Jeffrey C. Allen, PLS describes himself as something of a blank slate when he started surveying. He was looking for direction, curious, and “easily impressed” when he started his surveying career. Allen is president and owner of Allen Geomatics P.C. in Advance, North Carolina. His company specializes in boundary surveys, topographic, and stake-out work. Typical clients include developers, contractors, engineers, and property owners – the latter Allen describes as “one-timers.” He recently became a certified FEMA Floodplain Surveyor as well.

By his own account, he was drawn to the notion of working with numbers and being outdoors in a physically demanding job. Allen says he is independent and confident about being in control, which fit with his observation that while he saw others who depended on large-scale employers, he wanted to find a job he could do on his own if necessary.

Allen says he was good at the math concepts. He felt that for the first time, he excelled at something academically, and he liked it. “CAD was a pretty new tool and was taught in a separate curriculum. So, in addition to learning temperature corrections and measuring with steel tapes, we also had to learn proper lettering skills.”

With 26 years of surveying experience (21 years as a PLS), Allen is concerned for the lack of secession planning for the profession. That said, he sees a strong future for the right candidates.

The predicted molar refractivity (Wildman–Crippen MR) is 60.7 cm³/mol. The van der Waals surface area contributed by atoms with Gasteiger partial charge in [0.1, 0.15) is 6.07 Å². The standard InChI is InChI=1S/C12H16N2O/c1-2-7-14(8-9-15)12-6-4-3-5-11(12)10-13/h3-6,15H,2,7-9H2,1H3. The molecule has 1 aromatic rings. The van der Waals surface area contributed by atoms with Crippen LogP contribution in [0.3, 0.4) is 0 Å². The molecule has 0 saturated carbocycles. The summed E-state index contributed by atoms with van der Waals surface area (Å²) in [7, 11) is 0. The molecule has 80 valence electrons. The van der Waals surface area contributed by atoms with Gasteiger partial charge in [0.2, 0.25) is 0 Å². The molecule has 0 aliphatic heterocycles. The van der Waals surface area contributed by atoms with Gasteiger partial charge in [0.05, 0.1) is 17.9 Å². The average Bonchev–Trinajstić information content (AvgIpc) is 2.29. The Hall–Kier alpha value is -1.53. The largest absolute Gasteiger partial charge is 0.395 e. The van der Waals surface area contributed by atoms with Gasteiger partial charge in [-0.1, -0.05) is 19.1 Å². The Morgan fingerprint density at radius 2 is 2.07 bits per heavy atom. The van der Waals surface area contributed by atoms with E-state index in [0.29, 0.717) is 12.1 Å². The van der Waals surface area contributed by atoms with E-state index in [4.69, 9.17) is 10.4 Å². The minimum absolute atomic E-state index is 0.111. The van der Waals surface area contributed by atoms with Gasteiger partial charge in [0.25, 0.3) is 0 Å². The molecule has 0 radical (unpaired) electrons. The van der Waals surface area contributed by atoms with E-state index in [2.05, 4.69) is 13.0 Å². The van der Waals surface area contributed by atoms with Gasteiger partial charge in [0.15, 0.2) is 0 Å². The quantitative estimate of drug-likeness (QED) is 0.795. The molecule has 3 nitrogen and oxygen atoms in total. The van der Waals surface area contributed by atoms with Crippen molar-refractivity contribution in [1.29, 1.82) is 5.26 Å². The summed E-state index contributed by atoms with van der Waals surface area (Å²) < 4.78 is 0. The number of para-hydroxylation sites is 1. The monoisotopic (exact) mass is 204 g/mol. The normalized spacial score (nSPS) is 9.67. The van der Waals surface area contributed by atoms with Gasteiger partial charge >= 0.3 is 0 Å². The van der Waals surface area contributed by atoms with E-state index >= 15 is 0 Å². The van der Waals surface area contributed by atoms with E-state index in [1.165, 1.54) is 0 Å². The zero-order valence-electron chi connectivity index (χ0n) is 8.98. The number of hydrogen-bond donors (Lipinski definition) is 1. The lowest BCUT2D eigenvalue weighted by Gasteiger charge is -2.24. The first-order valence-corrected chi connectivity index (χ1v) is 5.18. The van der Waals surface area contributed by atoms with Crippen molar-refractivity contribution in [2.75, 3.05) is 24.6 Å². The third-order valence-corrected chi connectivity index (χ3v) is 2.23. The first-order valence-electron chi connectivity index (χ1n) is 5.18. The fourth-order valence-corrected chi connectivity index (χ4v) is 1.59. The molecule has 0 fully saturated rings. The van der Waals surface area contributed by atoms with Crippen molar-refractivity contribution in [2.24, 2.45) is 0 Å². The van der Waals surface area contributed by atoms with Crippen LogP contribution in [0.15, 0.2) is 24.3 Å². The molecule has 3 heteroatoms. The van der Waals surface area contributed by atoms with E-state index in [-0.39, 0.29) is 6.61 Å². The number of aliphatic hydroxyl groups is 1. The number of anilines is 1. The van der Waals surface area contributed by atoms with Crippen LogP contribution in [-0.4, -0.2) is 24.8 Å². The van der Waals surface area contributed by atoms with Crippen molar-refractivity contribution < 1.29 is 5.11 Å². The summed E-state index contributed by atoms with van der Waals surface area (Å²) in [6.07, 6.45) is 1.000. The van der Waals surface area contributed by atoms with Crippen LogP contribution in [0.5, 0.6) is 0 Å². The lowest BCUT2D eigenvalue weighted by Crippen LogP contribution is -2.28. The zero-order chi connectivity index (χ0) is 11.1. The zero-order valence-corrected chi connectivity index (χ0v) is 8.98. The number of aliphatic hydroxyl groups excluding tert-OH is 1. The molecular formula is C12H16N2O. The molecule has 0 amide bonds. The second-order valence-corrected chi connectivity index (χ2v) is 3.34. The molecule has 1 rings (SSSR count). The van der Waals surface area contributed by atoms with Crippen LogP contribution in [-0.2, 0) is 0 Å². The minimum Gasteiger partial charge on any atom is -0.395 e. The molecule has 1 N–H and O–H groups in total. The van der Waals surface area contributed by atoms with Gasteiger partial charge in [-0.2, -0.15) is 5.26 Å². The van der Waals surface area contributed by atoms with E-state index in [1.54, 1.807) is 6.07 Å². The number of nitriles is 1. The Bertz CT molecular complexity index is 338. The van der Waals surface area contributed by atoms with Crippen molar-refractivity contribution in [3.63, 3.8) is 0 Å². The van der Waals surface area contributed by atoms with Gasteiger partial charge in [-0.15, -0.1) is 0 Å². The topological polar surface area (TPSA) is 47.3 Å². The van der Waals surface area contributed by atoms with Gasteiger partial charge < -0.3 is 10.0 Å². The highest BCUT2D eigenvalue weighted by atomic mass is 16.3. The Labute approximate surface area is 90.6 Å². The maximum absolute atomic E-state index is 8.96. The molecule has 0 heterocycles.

What’s the right candidate? “This profession is ripe for graduates with Geomatics/Surveying degrees. Detail oriented, healthy OCD traits are helpful in surveying, in my opinion. Also, a love for problem solving, math and legal concepts, and physical fitness,” he adds.

While Allen, like many surveyors, struggles to answer the question of where we will find the next generation of surveyors, he is quick to observe, “I have been inexplicably blessed with honest, hard-working employees. They have come from some unlikely relationships or just pure luck. They all had previous experience. My head draftswoman took drafting in high school and tech school (house plans and mechanical), then worked in the log home industry drawing plans, which led to a job with a surveyor who added to her skills by drawing survey maps. My crew supervisor was three years into a civil engineering degree when life threw him a curveball and he dropped college to start working the related field of surveying. My senior crew chief had 10 or more years in the construction industry and had spent some time on survey crews, doing highway work.